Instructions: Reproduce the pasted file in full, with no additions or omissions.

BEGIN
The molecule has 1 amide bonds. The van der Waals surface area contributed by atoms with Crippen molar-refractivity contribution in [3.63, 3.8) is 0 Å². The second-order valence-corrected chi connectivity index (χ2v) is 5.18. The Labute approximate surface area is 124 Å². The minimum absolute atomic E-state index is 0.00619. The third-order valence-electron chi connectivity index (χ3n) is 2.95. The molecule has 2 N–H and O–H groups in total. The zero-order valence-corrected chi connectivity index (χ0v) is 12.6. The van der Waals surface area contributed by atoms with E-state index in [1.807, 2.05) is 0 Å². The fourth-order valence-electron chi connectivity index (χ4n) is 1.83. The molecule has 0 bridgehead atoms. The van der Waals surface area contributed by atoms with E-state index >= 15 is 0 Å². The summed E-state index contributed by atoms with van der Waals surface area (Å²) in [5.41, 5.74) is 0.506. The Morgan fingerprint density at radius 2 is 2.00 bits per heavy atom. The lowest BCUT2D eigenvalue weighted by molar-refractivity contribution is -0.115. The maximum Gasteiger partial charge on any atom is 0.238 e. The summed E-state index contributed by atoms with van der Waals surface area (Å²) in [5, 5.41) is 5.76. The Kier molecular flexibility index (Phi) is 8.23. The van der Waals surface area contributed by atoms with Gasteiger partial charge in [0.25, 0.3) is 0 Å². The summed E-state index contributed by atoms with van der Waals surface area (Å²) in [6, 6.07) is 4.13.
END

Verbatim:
The molecule has 1 amide bonds. The van der Waals surface area contributed by atoms with Crippen molar-refractivity contribution in [3.63, 3.8) is 0 Å². The second-order valence-corrected chi connectivity index (χ2v) is 5.18. The Labute approximate surface area is 124 Å². The minimum absolute atomic E-state index is 0.00619. The third-order valence-electron chi connectivity index (χ3n) is 2.95. The molecule has 2 N–H and O–H groups in total. The zero-order valence-corrected chi connectivity index (χ0v) is 12.6. The van der Waals surface area contributed by atoms with E-state index in [1.807, 2.05) is 0 Å². The fourth-order valence-electron chi connectivity index (χ4n) is 1.83. The molecule has 0 bridgehead atoms. The van der Waals surface area contributed by atoms with E-state index >= 15 is 0 Å². The summed E-state index contributed by atoms with van der Waals surface area (Å²) in [5.41, 5.74) is 0.506. The Morgan fingerprint density at radius 2 is 2.00 bits per heavy atom. The lowest BCUT2D eigenvalue weighted by molar-refractivity contribution is -0.115. The maximum Gasteiger partial charge on any atom is 0.238 e. The summed E-state index contributed by atoms with van der Waals surface area (Å²) in [5, 5.41) is 5.76. The Kier molecular flexibility index (Phi) is 8.23. The van der Waals surface area contributed by atoms with Gasteiger partial charge in [0.25, 0.3) is 0 Å². The summed E-state index contributed by atoms with van der Waals surface area (Å²) in [6, 6.07) is 4.13.